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Writing History & Mysteries

When I'm not delving into historical research, I'm planning a character's demise.

Saturday, April 19, 2014


The choice for letter Q came to mind immediately. I went to my file cabinet and pulled the case file of Thomas B. Quackenbush, for the 1876 rape and murder of the widow Sarah Norton. This particular man did not escape the gallows. Excerpts from one news article is below.
August 18, 1876


... On arriving at the gallows the prisoner was given a seat under the fatal noose. He was pale but composed. He sat down, folded his arms, and prayed. The Sheriff read the death warrant.

When the reading was finished, the Sheriff asked the prisoner whether he had anything to say. ...

..."Farewell gentleman. You see the death I have come by sin. Blessed Jesus, I am so soon to appear before you." While the Sheriff was adjusting the noose, the prisoner said: "Don't be nervous Sheriff; you are but doing your duty." The Under Sheriff then drew the black cap over his face. ...

... On Wednesday evening previous to his execution, Quackenbush made to Sheriff Ward a confession, which was afterwards reduced to writing. The following is a copy:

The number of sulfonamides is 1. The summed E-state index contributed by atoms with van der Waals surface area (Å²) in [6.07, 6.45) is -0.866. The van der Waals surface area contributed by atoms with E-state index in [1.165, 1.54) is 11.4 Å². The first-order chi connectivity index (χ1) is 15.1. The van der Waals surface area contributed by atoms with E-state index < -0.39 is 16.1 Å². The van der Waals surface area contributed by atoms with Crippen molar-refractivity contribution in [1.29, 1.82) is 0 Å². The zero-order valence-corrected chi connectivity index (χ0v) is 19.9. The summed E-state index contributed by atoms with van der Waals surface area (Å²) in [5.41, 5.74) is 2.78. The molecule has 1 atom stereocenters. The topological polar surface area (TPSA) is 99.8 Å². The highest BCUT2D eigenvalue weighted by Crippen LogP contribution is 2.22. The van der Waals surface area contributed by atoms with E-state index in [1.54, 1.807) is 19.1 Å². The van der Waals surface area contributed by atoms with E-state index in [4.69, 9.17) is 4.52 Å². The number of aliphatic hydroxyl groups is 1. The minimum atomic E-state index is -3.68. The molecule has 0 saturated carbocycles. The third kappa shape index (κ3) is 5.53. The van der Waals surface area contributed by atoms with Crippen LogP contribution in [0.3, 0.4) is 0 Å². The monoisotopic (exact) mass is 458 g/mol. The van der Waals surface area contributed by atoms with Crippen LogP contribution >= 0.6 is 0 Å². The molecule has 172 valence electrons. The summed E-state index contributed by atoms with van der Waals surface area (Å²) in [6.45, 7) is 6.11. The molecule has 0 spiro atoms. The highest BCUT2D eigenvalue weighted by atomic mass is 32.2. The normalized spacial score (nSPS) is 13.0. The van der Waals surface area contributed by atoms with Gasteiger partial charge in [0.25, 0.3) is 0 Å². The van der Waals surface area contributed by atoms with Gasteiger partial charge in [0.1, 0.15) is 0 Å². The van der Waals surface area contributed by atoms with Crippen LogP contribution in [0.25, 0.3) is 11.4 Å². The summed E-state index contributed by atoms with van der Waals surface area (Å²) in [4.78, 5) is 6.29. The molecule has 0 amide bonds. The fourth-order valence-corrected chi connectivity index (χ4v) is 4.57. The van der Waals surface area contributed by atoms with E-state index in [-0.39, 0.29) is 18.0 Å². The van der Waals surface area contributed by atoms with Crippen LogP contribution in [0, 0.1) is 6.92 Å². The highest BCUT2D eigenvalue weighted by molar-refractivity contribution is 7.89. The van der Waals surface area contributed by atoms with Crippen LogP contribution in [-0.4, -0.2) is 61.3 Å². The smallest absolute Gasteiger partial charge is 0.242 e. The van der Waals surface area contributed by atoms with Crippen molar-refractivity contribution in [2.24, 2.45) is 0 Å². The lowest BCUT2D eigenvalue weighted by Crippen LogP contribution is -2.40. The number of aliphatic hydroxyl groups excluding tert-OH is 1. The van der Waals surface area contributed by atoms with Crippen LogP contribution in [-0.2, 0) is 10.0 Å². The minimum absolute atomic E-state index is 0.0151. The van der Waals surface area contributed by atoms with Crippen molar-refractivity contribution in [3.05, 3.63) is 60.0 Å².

"With reference to the great crime of which I have been convicted, I would say that I am not guilty of murder as I was convicted. I did enter Mrs. Norton's house and ravish her, but I had no intention of committing murder--no intention of physically injuring her. I was intoxicated at the time, and while under the influence of liquor, my passions are completely beyond my control. Had I been in my right mind, I never should have done it, for I never committed an act like this before. To the friends of Mrs. Norton I would say that I am sincerely sorry for the crime that I have committed and for which I am soon to offer up my life in expiation, and I trust you will extend to me the forgiveness I hope to receive at the hands of my Maker.
Thomas B. Quackenbush"

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